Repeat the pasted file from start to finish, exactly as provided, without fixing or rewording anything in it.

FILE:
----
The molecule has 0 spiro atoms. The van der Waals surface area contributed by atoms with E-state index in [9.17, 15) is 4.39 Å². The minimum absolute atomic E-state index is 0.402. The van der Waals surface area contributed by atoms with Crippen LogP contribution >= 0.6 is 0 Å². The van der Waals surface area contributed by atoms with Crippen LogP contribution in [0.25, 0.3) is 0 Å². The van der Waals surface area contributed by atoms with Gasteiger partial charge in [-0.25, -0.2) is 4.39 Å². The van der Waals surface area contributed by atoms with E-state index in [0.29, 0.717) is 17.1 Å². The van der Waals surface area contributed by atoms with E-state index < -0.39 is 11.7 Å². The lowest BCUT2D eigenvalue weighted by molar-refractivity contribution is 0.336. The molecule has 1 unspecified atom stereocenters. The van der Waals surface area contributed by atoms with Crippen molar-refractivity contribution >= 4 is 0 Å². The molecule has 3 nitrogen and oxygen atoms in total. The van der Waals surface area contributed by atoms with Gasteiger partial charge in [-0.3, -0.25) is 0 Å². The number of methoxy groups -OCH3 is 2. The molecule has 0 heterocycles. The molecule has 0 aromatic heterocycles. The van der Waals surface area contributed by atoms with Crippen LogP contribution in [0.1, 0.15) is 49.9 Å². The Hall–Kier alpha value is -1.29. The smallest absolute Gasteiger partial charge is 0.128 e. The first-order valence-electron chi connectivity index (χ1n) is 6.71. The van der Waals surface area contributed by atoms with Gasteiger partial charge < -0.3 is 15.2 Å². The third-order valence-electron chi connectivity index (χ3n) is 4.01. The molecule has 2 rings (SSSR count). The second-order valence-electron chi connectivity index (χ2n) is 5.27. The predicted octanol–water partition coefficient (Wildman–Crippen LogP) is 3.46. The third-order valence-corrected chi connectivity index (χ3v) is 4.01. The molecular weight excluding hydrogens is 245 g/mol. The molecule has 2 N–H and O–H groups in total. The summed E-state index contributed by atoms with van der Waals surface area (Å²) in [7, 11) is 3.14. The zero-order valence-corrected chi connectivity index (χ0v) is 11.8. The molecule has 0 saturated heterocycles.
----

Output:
The molecule has 0 spiro atoms. The van der Waals surface area contributed by atoms with E-state index in [9.17, 15) is 4.39 Å². The minimum absolute atomic E-state index is 0.402. The van der Waals surface area contributed by atoms with Crippen LogP contribution >= 0.6 is 0 Å². The van der Waals surface area contributed by atoms with Crippen LogP contribution in [0.25, 0.3) is 0 Å². The van der Waals surface area contributed by atoms with Gasteiger partial charge in [-0.25, -0.2) is 4.39 Å². The van der Waals surface area contributed by atoms with E-state index in [0.29, 0.717) is 17.1 Å². The van der Waals surface area contributed by atoms with E-state index < -0.39 is 11.7 Å². The lowest BCUT2D eigenvalue weighted by molar-refractivity contribution is 0.336. The molecule has 1 unspecified atom stereocenters. The van der Waals surface area contributed by atoms with Crippen molar-refractivity contribution >= 4 is 0 Å². The molecule has 3 nitrogen and oxygen atoms in total. The van der Waals surface area contributed by atoms with Gasteiger partial charge in [-0.3, -0.25) is 0 Å². The number of methoxy groups -OCH3 is 2. The molecule has 0 heterocycles. The molecule has 0 aromatic heterocycles. The van der Waals surface area contributed by atoms with Crippen LogP contribution in [0.1, 0.15) is 49.9 Å². The Hall–Kier alpha value is -1.29. The smallest absolute Gasteiger partial charge is 0.128 e. The first-order valence-electron chi connectivity index (χ1n) is 6.71. The van der Waals surface area contributed by atoms with Gasteiger partial charge < -0.3 is 15.2 Å². The third-order valence-electron chi connectivity index (χ3n) is 4.01. The molecule has 2 rings (SSSR count). The second-order valence-electron chi connectivity index (χ2n) is 5.27. The predicted octanol–water partition coefficient (Wildman–Crippen LogP) is 3.46. The third-order valence-corrected chi connectivity index (χ3v) is 4.01. The molecular weight excluding hydrogens is 245 g/mol. The molecule has 2 N–H and O–H groups in total. The summed E-state index contributed by atoms with van der Waals surface area (Å²) in [7, 11) is 3.14. The zero-order valence-corrected chi connectivity index (χ0v) is 11.8. The molecule has 0 saturated heterocycles.